The Roar
The Roar

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Ever dreamed of kicking the winning goal after the siren?

Trent Cotchin: Brownlow Medal winner. (Photo by Darrian Traynor)
Expert
22nd May, 2013
23
1018 Reads

This is a dream scenario played out in the backyards of nearly every kid who kicked a Sherrin in their youth.

The pretend siren sounds, the ball is left in your hands, and with your team trailing – usually by five points – you have the shot at goal to win, most probably the grand final.

It goes through (sometimes after a couple of repeat goes), and you are the hero, chaired off by your pretend teammates.

Backyard rarely translates to the MCG, or Etihad, or Subiaco, or the SCG.

While many have dreamt, very few have lived it.

Last weekend when he kicked the winning goal for the West Coast against a desperately unlucky North Melbourne, Nic Naitanui became just the 35th player in 117 seasons and thousands of matches of VFL/AFL football, to fulfil that dream.

Just 35 in that entire time.

He joined some familiar names who have soaked up the pressure and slotted the after the siren, the winning goal.

Doug Wade did it in 1973 for North against the Pies.

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Three years later another Kangaroo, Malcolm Blight, famously did it against Carlton, while in 1987 Stephen Kernahan extracted some revenge for Blues’ fans when he booted the winning goal after the siren against North Melbourne.

In that same season, another North also won a game with a kick after the siren, when Alastair Clarkson, making his VFL debut, kicked the winner against Melbourne.

In 1994 Geelong had it happen twice and both times in finals, firstly when Billy Brownless kicked a post-siren goal in the qualifying final against Footscray, then Gary Ablett snr broke the deadlock in the preliminary final after the siren to send the Cats into the grand final.

While it had happened only once in the previous six seasons, it occurred twice in 2012, firstly when Karmichael Hunt did it for Gold Coast against Richmond, then when Cat Tom Hawkins continued the hold Geelong have over Hawthorn with an after the siren winner in Round 19.

Only one man – Barry Hall, who conceded he used to play the dream scenario in his back paddock as a kid – has done it twice, first for St Kilda against Hawthorn in 2001, then for Sydney against Brisbane in 2005.

Four players have also kicked a behind after the siren for a win, the most famous being Tony Lockett’s to get the Swans past Essendon and into the 1996 grand final.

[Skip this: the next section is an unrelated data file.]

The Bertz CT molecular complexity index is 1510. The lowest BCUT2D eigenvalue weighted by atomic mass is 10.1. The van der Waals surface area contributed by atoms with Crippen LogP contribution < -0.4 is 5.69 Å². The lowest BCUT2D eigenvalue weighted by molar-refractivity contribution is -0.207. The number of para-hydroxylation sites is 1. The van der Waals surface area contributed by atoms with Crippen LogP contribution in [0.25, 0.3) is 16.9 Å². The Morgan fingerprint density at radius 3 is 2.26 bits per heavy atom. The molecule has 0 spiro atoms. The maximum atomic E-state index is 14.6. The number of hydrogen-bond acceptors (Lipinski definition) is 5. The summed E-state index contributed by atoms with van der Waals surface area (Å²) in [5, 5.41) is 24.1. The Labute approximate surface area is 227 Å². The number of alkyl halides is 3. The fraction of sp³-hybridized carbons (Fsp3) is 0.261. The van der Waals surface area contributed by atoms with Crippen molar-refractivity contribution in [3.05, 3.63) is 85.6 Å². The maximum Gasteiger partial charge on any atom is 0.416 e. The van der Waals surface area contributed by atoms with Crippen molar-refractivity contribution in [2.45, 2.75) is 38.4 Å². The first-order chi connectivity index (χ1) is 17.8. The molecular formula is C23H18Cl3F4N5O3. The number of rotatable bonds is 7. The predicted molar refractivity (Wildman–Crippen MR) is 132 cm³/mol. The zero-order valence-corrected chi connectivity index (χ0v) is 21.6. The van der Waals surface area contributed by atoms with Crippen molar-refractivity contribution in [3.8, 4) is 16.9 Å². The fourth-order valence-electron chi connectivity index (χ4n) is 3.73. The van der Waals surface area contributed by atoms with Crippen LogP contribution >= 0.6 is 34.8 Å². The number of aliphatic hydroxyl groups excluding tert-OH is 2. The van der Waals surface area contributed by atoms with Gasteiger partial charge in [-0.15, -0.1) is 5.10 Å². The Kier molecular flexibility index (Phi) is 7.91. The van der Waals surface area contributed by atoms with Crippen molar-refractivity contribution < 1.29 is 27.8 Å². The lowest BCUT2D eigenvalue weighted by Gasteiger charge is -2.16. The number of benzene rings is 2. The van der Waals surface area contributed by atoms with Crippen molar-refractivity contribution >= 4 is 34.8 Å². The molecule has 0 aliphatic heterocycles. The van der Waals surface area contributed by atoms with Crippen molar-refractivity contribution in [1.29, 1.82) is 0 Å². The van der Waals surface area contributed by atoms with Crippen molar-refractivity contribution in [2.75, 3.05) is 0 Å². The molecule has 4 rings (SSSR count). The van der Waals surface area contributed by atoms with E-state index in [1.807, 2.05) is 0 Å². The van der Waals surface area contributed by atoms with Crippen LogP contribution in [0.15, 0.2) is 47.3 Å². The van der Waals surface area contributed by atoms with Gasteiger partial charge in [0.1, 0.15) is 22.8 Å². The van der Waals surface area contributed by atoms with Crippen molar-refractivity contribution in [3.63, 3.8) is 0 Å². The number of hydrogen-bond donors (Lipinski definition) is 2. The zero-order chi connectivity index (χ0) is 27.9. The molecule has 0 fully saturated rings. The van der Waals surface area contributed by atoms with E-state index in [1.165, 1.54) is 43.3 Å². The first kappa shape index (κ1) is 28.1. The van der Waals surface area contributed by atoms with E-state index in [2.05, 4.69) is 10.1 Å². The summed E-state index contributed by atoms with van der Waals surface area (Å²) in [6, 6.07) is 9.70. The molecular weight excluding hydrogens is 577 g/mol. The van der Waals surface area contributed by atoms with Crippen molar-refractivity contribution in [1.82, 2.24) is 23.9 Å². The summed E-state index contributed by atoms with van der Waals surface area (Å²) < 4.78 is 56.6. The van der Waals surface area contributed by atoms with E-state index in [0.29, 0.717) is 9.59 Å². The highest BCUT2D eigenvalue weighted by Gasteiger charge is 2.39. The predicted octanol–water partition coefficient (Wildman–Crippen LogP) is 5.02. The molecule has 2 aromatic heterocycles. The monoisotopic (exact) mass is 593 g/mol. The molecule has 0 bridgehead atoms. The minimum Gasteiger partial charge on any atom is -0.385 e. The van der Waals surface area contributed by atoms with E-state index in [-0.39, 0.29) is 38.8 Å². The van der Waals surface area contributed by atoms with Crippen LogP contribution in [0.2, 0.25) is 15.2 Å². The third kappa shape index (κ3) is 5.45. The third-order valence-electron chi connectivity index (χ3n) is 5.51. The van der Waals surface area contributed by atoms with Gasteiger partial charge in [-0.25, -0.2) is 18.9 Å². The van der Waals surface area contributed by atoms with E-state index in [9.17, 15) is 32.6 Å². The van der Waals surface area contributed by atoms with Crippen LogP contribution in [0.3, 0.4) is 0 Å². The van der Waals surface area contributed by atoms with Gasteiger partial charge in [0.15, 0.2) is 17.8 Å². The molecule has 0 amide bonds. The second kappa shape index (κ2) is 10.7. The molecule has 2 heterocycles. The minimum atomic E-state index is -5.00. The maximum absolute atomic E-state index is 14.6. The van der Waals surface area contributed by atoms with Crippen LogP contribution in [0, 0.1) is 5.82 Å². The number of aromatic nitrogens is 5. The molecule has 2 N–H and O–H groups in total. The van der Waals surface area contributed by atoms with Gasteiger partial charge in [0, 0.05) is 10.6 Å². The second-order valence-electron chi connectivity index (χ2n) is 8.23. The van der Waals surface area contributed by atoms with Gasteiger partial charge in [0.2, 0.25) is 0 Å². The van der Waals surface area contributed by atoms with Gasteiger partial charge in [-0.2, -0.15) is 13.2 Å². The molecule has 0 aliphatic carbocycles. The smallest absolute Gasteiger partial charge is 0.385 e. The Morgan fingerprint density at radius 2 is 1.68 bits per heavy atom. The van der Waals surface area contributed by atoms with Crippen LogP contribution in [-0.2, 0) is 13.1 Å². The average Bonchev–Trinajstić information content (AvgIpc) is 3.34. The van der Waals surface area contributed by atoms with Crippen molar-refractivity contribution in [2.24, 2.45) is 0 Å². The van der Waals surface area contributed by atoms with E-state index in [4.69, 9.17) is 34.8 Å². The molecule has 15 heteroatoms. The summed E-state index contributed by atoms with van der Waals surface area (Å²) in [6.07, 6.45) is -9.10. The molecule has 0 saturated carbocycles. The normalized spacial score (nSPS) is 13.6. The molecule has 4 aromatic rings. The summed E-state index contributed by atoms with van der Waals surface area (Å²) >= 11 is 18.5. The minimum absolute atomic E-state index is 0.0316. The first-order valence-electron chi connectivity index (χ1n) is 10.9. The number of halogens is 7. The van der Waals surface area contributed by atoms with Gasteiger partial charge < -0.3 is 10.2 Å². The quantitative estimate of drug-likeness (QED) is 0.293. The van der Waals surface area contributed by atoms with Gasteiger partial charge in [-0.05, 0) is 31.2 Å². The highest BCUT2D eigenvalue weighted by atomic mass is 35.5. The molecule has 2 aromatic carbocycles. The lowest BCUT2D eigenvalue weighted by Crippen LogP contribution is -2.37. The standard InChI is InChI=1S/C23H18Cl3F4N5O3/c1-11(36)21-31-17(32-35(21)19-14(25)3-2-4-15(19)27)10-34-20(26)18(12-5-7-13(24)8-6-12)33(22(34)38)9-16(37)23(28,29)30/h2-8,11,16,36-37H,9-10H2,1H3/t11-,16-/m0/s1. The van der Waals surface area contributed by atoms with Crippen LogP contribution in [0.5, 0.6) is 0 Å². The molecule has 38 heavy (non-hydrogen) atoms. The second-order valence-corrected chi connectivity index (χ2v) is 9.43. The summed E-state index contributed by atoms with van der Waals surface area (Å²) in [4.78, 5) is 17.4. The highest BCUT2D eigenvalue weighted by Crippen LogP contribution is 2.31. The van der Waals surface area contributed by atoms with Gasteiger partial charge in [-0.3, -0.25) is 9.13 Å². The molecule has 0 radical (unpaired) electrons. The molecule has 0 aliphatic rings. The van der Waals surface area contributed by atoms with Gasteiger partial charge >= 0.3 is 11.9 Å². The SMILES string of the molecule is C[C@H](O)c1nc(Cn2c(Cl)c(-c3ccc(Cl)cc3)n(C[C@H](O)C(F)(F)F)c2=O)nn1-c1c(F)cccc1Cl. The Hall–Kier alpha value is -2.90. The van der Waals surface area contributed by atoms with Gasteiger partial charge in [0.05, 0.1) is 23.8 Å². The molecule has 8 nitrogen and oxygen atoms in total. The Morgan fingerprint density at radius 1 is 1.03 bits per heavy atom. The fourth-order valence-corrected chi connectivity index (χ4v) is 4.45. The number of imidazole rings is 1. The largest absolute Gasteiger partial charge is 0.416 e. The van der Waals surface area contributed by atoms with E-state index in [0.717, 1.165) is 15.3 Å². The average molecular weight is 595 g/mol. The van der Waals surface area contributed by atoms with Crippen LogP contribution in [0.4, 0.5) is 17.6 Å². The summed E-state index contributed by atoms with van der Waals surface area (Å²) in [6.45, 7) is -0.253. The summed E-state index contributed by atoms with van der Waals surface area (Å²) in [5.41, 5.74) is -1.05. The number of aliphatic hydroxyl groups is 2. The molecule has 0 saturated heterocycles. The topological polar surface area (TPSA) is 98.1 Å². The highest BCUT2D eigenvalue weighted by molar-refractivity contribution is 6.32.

For some, the dream can become a nightmare when they miss, with 20 players – including Blight, Beasley and Kernahan, as well as more recently Jack and Nick Riewoldt, and Adam Goodes.

So what is the point of all these statistics? Well, if your team had a shot at goal to win a game after the bell, whose hands would you want the ball to be in?

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Or maybe spread it wider, outside your individual team … who would you want, as the saying goes, “kicking for your life?”

Current statistics for the 2013 season show young Swan Luke Parker one of the most accurate although he had nine shots, kicking 8.1.

Of the key forwards, Hawkins has the best accuracy, booting 19.4 (82.6%) this season, just shading GWS youngster Jeremy Cameron (22.5 and 81.5%).

Among the other noted goalkickers are West Coast’s Josh Kennedy (26.8 and 76.5%), and Hawk Jack Gunston (11.2 and 84.6%)

The most accurate last season was Fremantle’s Chris Mayne with 39.7 at 84.8%.

That figure stacked up well against historical figures, although Matthew Richardson did kick 27.3 (90%) in the first eight games of 1995 before doing his knee against the Swans in Round 9 and missing the remainder of the season.

Of current players it is GWS’s Cameron who has the best accuracy with a tally of 51.20 (71.8%).

So who would want kicking for you?

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Lance Franklin, who has kicked 20.15 (57.1%) in 2013 close to his career accuracy of 57.4% – with his not-quite-straight run-up?

Eagle Josh Kennedy, whose career mark is (63.9%) – with his twinkle toes run-up?

Maybe St Kilda’s Ahmed Saad (11.10 this year and 60.9% career accuracy), the man with a run-up almost bigger than some small grounds?

It’s a very difficult choice to make, but I might find myself going for the man who once couldn’t kick straight, Sydney’s Lewis Jetta or his teammate Josh Kennedy.

Having kicked 19 straight behinds before his first AFL goal, in 2012 and 2013, Jetta has kicked 50.17 (74.6%). He has kicked five straight this season, while Kennedy has also become deadly over the past season or so, and in 2013 he’s kicked 8.2.

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